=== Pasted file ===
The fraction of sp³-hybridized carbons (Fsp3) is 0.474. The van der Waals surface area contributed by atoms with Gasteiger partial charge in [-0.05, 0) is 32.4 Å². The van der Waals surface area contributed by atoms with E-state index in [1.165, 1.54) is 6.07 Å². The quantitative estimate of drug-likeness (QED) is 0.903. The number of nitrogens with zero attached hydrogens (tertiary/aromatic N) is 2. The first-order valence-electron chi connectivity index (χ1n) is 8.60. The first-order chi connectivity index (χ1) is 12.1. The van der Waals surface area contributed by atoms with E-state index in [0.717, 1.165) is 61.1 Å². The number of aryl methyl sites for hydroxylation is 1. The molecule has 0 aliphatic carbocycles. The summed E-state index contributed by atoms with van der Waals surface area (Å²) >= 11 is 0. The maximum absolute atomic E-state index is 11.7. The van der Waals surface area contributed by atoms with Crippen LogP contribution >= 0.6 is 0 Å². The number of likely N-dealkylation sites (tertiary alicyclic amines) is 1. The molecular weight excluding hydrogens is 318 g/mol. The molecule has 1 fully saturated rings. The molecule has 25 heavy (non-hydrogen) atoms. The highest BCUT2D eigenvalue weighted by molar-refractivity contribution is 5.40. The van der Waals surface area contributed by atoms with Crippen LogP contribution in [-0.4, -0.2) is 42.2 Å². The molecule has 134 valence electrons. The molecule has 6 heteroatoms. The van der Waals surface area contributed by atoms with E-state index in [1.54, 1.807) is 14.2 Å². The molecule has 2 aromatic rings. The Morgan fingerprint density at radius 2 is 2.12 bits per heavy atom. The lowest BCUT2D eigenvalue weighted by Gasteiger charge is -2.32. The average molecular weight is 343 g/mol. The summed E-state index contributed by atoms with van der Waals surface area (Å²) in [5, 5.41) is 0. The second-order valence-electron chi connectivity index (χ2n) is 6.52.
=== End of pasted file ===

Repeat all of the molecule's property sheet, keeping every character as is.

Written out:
The fraction of sp³-hybridized carbons (Fsp3) is 0.474. The van der Waals surface area contributed by atoms with Gasteiger partial charge in [-0.05, 0) is 32.4 Å². The van der Waals surface area contributed by atoms with E-state index in [1.165, 1.54) is 6.07 Å². The quantitative estimate of drug-likeness (QED) is 0.903. The number of nitrogens with zero attached hydrogens (tertiary/aromatic N) is 2. The first-order valence-electron chi connectivity index (χ1n) is 8.60. The first-order chi connectivity index (χ1) is 12.1. The van der Waals surface area contributed by atoms with E-state index in [0.717, 1.165) is 61.1 Å². The number of aryl methyl sites for hydroxylation is 1. The molecule has 0 aliphatic carbocycles. The summed E-state index contributed by atoms with van der Waals surface area (Å²) >= 11 is 0. The maximum absolute atomic E-state index is 11.7. The van der Waals surface area contributed by atoms with Crippen LogP contribution >= 0.6 is 0 Å². The number of likely N-dealkylation sites (tertiary alicyclic amines) is 1. The molecular weight excluding hydrogens is 318 g/mol. The molecule has 1 fully saturated rings. The molecule has 25 heavy (non-hydrogen) atoms. The highest BCUT2D eigenvalue weighted by molar-refractivity contribution is 5.40. The van der Waals surface area contributed by atoms with Crippen LogP contribution in [-0.4, -0.2) is 42.2 Å². The molecule has 134 valence electrons. The molecule has 6 heteroatoms. The van der Waals surface area contributed by atoms with E-state index in [1.54, 1.807) is 14.2 Å². The molecule has 2 aromatic rings. The Morgan fingerprint density at radius 2 is 2.12 bits per heavy atom. The lowest BCUT2D eigenvalue weighted by Gasteiger charge is -2.32. The average molecular weight is 343 g/mol. The summed E-state index contributed by atoms with van der Waals surface area (Å²) in [5, 5.41) is 0. The second-order valence-electron chi connectivity index (χ2n) is 6.52.